James and I stayed until we stripped everything we wanted. We stayed until just before dark. We couldn't carry everything. The trash, we left. The chassis, we left. The motor, we left. It was broken. The cases broken, the head, broken, only the internal parts may have been protected. We were not sure, so we left it. We did take out the clutch and water pump.blogentry-117626-0-54653000-1431437386.jpg
"Can you believe this?"


James and I stuffed our packs with more than we could really carry. We had parts tied to the outside of our packs, hanging off our shoulders, and attached to anything and everything we could manage. We hiked back to our bikes. The light was gone by the time we reached the motos. We realized that we had left some stuff at the bikes and forgot about how we might need some additional space.
We had a repacking party when we arrived. Our motoboots replaced our hiking boots. We mounted a few things to our bikes with bungees and parachute cord. Our packs reworked as best as we could to make it possible to ride with such a burden to carry.blogentry-117626-0-66028100-1431437749.jpg
Stripping it clean...


We had little choice. We were bringing this stuff back. With much difficulty, James and I began our return through the treacherous rock. This time, loaded down with more weight than either of our bikes had ever carried. It was a slow descent back down the trail. With numerous tipovers, and crashes, we somehow made it back to the trailhead, well after dark, just in time to find Ben and Garret geared up to come rescue us.
It was a good feeling to be back at the truck. My wife and daughter were there with food, water, and dry clothes. James and I had soaked ourselves getting down the trail. The crisp mountain air had made it impossible to stay warm. The torture was over. The most valuable parts of the bike had been recovered, and dinner was calling our names in the town of Urubamba. James and I loaded up on warm gear and finished the ride back to town, while the rest of the crew followed in the truck.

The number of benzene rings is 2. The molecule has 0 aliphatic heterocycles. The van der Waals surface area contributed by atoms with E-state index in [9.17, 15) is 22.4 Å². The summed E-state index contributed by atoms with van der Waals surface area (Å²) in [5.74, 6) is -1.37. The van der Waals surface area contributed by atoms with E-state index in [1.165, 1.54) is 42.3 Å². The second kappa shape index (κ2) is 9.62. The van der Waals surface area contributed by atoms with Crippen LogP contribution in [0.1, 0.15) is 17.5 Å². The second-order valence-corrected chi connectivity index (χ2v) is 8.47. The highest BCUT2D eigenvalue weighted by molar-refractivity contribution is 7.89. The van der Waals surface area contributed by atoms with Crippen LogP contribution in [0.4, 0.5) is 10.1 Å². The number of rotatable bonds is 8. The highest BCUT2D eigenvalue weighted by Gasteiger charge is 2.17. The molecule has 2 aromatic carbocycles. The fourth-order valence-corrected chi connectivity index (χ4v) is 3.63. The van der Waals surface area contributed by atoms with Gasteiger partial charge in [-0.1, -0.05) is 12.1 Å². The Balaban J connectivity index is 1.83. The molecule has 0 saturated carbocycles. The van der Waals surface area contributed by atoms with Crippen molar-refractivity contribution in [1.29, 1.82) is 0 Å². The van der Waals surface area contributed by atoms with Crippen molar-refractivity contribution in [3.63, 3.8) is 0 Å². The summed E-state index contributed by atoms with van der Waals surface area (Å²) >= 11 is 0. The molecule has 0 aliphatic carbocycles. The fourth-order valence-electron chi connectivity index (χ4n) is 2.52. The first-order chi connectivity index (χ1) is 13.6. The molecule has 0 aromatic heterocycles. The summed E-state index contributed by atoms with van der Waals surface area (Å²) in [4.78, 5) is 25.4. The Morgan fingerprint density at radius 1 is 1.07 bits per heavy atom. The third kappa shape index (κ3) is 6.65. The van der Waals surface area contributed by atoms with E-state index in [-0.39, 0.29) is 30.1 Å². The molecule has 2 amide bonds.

We still had three bikes to ride return to Cusco. We made a plan for Ben to go back with my wife and daughter, while James, Garret and I would do a night ride back to Cusco via some really fun single track. It was night, but we had enough gear to outfit us for the chilly ride. We ate dinner, and then headed out.
About a couple of hours later, we arrived at the house to find the rest of the crew. Absolutely beat tired, we all managed to retain some sort of smiles. The ride was over, for the moment. It was time to take a break from the motorcycles.
We still had two important tasks to complete. The first was to get Ben back on a bike; the old, "get back on the horse" concept. After an event like Ben experienced, it was imperative to give Ben a good moto experience to keep the passion alive. The second was to recover the rest of the bike and clean up the mess at the crash site. We managed both.
The following day, while Garret was under the weather, Ben, James, and I went for a ride to the cross on Cerro Picol. The cross sits at 13,400ft elevation and is a super fun single track ride to the top. It overlooks the city of Cusco. This is a great place to finish a ride as it culminates an enduro experience by leaving an unforgettable picture in your mind of just how incredible the Andes truly are.